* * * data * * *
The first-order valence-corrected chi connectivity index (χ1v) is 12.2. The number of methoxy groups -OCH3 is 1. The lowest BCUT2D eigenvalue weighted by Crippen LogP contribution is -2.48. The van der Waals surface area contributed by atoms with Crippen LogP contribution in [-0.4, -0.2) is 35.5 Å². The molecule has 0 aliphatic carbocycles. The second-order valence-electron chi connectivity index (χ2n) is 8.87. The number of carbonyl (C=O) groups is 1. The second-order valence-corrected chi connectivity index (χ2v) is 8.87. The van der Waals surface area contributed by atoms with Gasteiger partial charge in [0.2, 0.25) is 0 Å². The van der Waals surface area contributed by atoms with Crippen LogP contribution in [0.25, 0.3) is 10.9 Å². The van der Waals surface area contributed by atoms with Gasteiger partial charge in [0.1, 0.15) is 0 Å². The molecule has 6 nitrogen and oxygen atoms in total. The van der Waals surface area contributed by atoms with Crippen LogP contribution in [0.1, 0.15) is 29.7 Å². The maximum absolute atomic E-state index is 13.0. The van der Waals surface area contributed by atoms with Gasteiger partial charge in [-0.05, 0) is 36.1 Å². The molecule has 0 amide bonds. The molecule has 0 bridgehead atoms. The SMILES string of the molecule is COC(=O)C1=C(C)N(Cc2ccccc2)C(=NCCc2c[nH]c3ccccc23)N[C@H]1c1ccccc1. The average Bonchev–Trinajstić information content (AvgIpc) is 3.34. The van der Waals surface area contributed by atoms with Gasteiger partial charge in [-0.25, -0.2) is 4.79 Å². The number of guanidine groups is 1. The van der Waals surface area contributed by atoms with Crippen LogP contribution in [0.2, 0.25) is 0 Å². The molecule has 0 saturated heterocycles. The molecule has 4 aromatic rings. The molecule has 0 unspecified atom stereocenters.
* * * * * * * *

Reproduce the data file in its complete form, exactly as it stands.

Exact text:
The first-order valence-corrected chi connectivity index (χ1v) is 12.2. The number of methoxy groups -OCH3 is 1. The lowest BCUT2D eigenvalue weighted by Crippen LogP contribution is -2.48. The van der Waals surface area contributed by atoms with Crippen LogP contribution in [-0.4, -0.2) is 35.5 Å². The molecule has 0 aliphatic carbocycles. The second-order valence-electron chi connectivity index (χ2n) is 8.87. The number of carbonyl (C=O) groups is 1. The second-order valence-corrected chi connectivity index (χ2v) is 8.87. The van der Waals surface area contributed by atoms with Gasteiger partial charge in [0.2, 0.25) is 0 Å². The van der Waals surface area contributed by atoms with Crippen LogP contribution in [0.25, 0.3) is 10.9 Å². The van der Waals surface area contributed by atoms with Gasteiger partial charge in [0.1, 0.15) is 0 Å². The molecule has 6 nitrogen and oxygen atoms in total. The van der Waals surface area contributed by atoms with Crippen LogP contribution in [0.1, 0.15) is 29.7 Å². The maximum absolute atomic E-state index is 13.0. The van der Waals surface area contributed by atoms with Gasteiger partial charge in [-0.05, 0) is 36.1 Å². The molecule has 0 amide bonds. The molecule has 0 bridgehead atoms. The SMILES string of the molecule is COC(=O)C1=C(C)N(Cc2ccccc2)C(=NCCc2c[nH]c3ccccc23)N[C@H]1c1ccccc1. The average Bonchev–Trinajstić information content (AvgIpc) is 3.34. The van der Waals surface area contributed by atoms with Gasteiger partial charge in [-0.25, -0.2) is 4.79 Å². The number of guanidine groups is 1. The van der Waals surface area contributed by atoms with Crippen LogP contribution in [0.2, 0.25) is 0 Å². The molecule has 0 saturated heterocycles. The molecule has 4 aromatic rings. The molecule has 0 unspecified atom stereocenters.